On the last weekend of March, Noa Hubara, a senior health promotion major at the University of Georgia, traveled home to Charleston, South Carolina, to celebrate the first two nights of Passover with her family.
Passover is a Jewish holiday that centers around the stories of the Jewish people’s escape from enslavement in Egypt in the book of Exodus. The holiday lasts eight days and starts with a traditional meal, known as Seder, on the first two nights.
The Seders involve the retelling of the stories of Exodus and include many traditions including specific foods, songs, no bread and more.
“It’s not typically everyone’s favorite because you can’t eat bread,” Hubara said. But the traditions and the meaning behind the holiday have created many good memories for her family.
Her mom always hosts both nights of Seder at their home and typically invites 20-30 people to celebrate with them. Last year, Hubara celebrated at home with only her mom, her brother and her grandparents while her sister Zoomed in from France.
This year, they were able to be joined by four friends who have been fully vaccinated. While they were hesitant to bring people in, the Hubaras ultimately decided to invite some vaccinated friends because of how much they missed having a large group at their Seder’s last year, when vaccines weren’t available.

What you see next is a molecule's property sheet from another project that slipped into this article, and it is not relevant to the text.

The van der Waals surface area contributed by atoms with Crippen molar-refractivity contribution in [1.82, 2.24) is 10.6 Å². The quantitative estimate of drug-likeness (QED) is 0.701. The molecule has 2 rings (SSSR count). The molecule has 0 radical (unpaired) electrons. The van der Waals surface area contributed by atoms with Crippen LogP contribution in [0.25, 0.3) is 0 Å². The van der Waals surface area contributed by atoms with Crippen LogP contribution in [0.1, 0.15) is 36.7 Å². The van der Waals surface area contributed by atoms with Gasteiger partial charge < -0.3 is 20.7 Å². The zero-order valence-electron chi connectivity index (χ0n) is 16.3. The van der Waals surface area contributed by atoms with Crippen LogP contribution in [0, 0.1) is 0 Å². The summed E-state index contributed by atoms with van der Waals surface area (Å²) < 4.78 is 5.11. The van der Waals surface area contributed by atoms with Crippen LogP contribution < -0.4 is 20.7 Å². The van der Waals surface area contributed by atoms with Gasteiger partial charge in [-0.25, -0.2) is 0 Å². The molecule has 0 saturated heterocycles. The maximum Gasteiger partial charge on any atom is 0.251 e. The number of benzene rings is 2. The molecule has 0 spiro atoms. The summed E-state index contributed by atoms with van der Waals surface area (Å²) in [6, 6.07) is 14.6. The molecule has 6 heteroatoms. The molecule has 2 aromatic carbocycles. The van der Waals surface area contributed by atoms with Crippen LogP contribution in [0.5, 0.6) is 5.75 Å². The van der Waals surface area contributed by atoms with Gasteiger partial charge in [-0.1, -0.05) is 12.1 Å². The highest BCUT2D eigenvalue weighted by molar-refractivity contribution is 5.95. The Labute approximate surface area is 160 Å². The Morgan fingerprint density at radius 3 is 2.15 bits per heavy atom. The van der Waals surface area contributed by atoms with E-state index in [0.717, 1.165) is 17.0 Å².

“What I love about Passover is that each family and each Seder is completely different,” Hubara said.
While the story of Passover stays the same and most families eat similar foods, there are individual traditions that many families come up with and integrate on their own.
For Hubara, the preparations for Passover start about a month before the first night. She and her family clean the entire house in order to remove any traces of leavened bread, since there can be no bread during Passover. The morning of the first night of Passover, they burn a piece of chametz, the Hebrew word for leavened bread, to represent the giving up of bread.
Despite all of the preparations before Passover, the actual traditions of Seder typically only last an hour and a half to two hours before the meal is started.
Traditionally, the first blessing is said over the first of four glasses of wine that are served. In Hubara’s family, starting from oldest to youngest, every person says the blessing instead of having one person recite it. Everyone gets the choice of saying it in its short or long form, and in any language they want. Hubara said this gets everyone participating in their own way.
All Seder ceremonies involve the telling of stories and singing of songs, but Hubara’s family adds in their own fun traditions to some of the songs. When they sing Dayenu, every guest gets a small instrument or noise-maker to play while everyone sings together.
Another important tradition is connected to the story of Elijah, which represented the Messiah coming. It is tradition to leave a glass of wine out for him and to open the door in order to “invite in” the Messiah.
This year, Hubara’s family left out a second glass of wine to welcome in hope for a full table again next year.